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New bionic eye chip allows blind woman to see lines, colors, and spots of light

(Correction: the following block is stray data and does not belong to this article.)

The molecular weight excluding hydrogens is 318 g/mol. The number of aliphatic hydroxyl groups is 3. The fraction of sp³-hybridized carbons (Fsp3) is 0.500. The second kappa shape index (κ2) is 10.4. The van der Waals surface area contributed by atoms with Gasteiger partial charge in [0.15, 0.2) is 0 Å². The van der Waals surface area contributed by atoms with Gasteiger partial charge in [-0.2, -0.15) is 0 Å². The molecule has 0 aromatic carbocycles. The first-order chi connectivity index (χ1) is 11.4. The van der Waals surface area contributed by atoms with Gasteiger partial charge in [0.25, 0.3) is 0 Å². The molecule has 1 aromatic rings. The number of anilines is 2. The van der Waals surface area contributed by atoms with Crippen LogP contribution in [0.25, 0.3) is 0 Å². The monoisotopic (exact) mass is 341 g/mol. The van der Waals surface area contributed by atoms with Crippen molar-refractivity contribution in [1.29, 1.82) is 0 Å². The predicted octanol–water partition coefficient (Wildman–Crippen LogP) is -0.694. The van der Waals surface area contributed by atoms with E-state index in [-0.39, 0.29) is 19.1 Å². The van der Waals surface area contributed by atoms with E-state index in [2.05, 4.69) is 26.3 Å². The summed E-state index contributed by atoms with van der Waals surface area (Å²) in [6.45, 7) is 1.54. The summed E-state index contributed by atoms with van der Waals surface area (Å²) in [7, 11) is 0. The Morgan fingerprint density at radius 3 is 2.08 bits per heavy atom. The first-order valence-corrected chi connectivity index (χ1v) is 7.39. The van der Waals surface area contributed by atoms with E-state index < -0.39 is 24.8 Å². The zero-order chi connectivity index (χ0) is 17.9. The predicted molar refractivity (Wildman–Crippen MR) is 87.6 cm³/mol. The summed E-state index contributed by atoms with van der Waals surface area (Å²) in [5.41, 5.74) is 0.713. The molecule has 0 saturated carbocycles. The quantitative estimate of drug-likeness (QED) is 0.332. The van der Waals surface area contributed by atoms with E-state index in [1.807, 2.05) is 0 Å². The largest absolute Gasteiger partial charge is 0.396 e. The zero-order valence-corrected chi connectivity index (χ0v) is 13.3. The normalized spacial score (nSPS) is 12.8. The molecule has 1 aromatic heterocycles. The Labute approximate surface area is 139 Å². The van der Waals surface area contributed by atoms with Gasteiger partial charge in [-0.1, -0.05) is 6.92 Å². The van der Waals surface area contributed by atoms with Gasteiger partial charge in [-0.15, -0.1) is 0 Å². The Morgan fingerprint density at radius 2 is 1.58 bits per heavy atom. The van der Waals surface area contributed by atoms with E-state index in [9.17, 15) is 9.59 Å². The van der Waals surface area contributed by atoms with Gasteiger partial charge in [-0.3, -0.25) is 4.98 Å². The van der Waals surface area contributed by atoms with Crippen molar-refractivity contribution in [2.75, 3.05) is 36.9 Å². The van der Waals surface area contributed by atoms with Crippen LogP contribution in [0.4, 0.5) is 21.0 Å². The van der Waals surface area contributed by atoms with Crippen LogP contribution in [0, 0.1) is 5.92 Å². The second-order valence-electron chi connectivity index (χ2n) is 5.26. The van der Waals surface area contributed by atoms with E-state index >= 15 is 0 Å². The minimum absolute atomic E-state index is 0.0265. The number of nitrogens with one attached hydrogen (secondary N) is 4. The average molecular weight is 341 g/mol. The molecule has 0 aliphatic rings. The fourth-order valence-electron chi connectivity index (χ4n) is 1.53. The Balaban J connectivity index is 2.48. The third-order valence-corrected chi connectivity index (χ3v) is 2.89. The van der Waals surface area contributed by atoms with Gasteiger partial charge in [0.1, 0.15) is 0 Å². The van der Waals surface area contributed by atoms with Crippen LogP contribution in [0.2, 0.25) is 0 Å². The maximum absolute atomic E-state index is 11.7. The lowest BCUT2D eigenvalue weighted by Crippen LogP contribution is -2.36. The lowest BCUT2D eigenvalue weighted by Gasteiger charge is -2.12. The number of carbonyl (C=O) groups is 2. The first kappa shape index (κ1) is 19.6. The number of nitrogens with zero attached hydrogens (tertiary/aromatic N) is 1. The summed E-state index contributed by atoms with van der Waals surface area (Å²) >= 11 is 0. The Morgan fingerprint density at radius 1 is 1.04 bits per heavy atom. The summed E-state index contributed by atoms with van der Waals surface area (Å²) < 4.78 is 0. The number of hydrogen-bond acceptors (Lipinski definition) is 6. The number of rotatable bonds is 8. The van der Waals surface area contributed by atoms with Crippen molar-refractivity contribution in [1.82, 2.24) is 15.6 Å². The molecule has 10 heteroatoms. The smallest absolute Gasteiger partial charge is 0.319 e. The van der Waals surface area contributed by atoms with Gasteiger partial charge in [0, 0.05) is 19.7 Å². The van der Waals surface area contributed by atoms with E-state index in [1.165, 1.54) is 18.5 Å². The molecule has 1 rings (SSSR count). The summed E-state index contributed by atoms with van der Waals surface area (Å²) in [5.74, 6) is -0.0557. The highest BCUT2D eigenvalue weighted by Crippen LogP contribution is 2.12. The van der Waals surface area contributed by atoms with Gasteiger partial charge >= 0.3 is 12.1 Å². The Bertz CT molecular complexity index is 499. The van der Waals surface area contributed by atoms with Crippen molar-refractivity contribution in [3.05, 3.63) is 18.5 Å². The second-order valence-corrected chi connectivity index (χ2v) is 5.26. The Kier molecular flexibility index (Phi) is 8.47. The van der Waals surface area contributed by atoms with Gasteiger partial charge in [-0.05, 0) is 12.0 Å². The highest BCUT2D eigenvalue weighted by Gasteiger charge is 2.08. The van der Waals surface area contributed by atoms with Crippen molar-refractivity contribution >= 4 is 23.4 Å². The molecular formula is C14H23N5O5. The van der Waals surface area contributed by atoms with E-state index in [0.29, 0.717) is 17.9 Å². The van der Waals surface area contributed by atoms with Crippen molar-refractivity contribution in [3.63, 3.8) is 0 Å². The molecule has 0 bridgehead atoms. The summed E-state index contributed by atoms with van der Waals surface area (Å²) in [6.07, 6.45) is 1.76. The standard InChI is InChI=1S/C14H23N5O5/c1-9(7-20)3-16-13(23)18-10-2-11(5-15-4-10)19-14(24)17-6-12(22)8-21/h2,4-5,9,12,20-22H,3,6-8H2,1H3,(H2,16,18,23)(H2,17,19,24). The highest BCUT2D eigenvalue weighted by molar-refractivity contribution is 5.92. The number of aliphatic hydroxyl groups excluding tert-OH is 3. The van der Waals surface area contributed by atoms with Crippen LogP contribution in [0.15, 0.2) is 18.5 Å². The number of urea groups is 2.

Antarctica’s only luxury camp for tourists is 100% powered by wind and solar

October 12, 2016 by